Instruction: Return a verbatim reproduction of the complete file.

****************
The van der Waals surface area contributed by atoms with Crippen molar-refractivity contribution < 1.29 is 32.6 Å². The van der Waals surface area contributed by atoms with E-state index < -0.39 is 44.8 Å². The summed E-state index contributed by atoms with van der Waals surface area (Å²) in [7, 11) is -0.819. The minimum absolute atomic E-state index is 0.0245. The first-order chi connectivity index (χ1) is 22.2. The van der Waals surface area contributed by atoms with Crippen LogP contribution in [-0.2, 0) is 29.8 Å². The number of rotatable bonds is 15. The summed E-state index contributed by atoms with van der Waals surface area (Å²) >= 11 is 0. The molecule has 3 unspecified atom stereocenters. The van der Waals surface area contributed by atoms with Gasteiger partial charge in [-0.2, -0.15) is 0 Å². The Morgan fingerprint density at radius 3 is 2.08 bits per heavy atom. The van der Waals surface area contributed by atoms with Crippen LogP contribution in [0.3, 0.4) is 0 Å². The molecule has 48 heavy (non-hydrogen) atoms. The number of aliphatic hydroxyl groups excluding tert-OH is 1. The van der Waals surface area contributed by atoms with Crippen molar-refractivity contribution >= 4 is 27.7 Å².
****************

The van der Waals surface area contributed by atoms with Crippen molar-refractivity contribution < 1.29 is 32.6 Å². The van der Waals surface area contributed by atoms with E-state index < -0.39 is 44.8 Å². The summed E-state index contributed by atoms with van der Waals surface area (Å²) in [7, 11) is -0.819. The minimum absolute atomic E-state index is 0.0245. The first-order chi connectivity index (χ1) is 22.2. The van der Waals surface area contributed by atoms with Crippen LogP contribution in [-0.2, 0) is 29.8 Å². The number of rotatable bonds is 15. The summed E-state index contributed by atoms with van der Waals surface area (Å²) >= 11 is 0. The molecule has 3 unspecified atom stereocenters. The van der Waals surface area contributed by atoms with Gasteiger partial charge in [-0.2, -0.15) is 0 Å². The Morgan fingerprint density at radius 3 is 2.08 bits per heavy atom. The van der Waals surface area contributed by atoms with Crippen LogP contribution in [0.3, 0.4) is 0 Å². The molecule has 48 heavy (non-hydrogen) atoms. The number of aliphatic hydroxyl groups excluding tert-OH is 1. The van der Waals surface area contributed by atoms with Crippen molar-refractivity contribution >= 4 is 27.7 Å².